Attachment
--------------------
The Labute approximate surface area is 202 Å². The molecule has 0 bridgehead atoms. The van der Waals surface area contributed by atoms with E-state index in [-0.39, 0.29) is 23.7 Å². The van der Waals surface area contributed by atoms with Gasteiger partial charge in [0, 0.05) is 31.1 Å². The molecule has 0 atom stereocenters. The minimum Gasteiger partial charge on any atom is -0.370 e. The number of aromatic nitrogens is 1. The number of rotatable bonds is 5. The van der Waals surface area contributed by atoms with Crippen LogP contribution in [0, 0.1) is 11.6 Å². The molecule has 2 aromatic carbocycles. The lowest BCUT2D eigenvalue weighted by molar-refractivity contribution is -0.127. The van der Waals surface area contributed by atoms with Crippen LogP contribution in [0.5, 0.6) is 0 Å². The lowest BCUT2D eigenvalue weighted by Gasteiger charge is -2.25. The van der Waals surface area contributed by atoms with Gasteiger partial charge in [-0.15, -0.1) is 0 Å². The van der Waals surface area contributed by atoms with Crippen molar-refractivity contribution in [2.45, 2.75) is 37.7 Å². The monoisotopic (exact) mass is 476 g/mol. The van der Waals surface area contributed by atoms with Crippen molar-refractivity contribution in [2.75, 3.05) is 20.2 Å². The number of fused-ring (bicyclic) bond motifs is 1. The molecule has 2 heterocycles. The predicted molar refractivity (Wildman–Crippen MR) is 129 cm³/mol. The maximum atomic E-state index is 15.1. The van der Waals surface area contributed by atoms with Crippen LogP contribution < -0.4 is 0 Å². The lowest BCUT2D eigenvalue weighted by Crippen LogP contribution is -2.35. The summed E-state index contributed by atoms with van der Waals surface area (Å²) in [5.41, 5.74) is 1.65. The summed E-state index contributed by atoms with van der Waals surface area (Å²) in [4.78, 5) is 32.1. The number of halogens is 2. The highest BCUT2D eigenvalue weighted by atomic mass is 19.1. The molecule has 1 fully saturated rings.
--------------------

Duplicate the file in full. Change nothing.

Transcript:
The Labute approximate surface area is 202 Å². The molecule has 0 bridgehead atoms. The van der Waals surface area contributed by atoms with E-state index in [-0.39, 0.29) is 23.7 Å². The van der Waals surface area contributed by atoms with Gasteiger partial charge in [0, 0.05) is 31.1 Å². The molecule has 0 atom stereocenters. The minimum Gasteiger partial charge on any atom is -0.370 e. The number of aromatic nitrogens is 1. The number of rotatable bonds is 5. The van der Waals surface area contributed by atoms with Crippen LogP contribution in [0, 0.1) is 11.6 Å². The molecule has 2 aromatic carbocycles. The lowest BCUT2D eigenvalue weighted by molar-refractivity contribution is -0.127. The van der Waals surface area contributed by atoms with Crippen LogP contribution in [0.5, 0.6) is 0 Å². The lowest BCUT2D eigenvalue weighted by Gasteiger charge is -2.25. The van der Waals surface area contributed by atoms with Gasteiger partial charge in [-0.15, -0.1) is 0 Å². The van der Waals surface area contributed by atoms with Crippen molar-refractivity contribution in [2.45, 2.75) is 37.7 Å². The monoisotopic (exact) mass is 476 g/mol. The van der Waals surface area contributed by atoms with Crippen molar-refractivity contribution in [2.75, 3.05) is 20.2 Å². The number of fused-ring (bicyclic) bond motifs is 1. The molecule has 2 heterocycles. The predicted molar refractivity (Wildman–Crippen MR) is 129 cm³/mol. The maximum atomic E-state index is 15.1. The van der Waals surface area contributed by atoms with Crippen LogP contribution < -0.4 is 0 Å². The lowest BCUT2D eigenvalue weighted by Crippen LogP contribution is -2.35. The summed E-state index contributed by atoms with van der Waals surface area (Å²) in [5.41, 5.74) is 1.65. The summed E-state index contributed by atoms with van der Waals surface area (Å²) in [4.78, 5) is 32.1. The number of halogens is 2. The highest BCUT2D eigenvalue weighted by atomic mass is 19.1. The molecule has 1 fully saturated rings.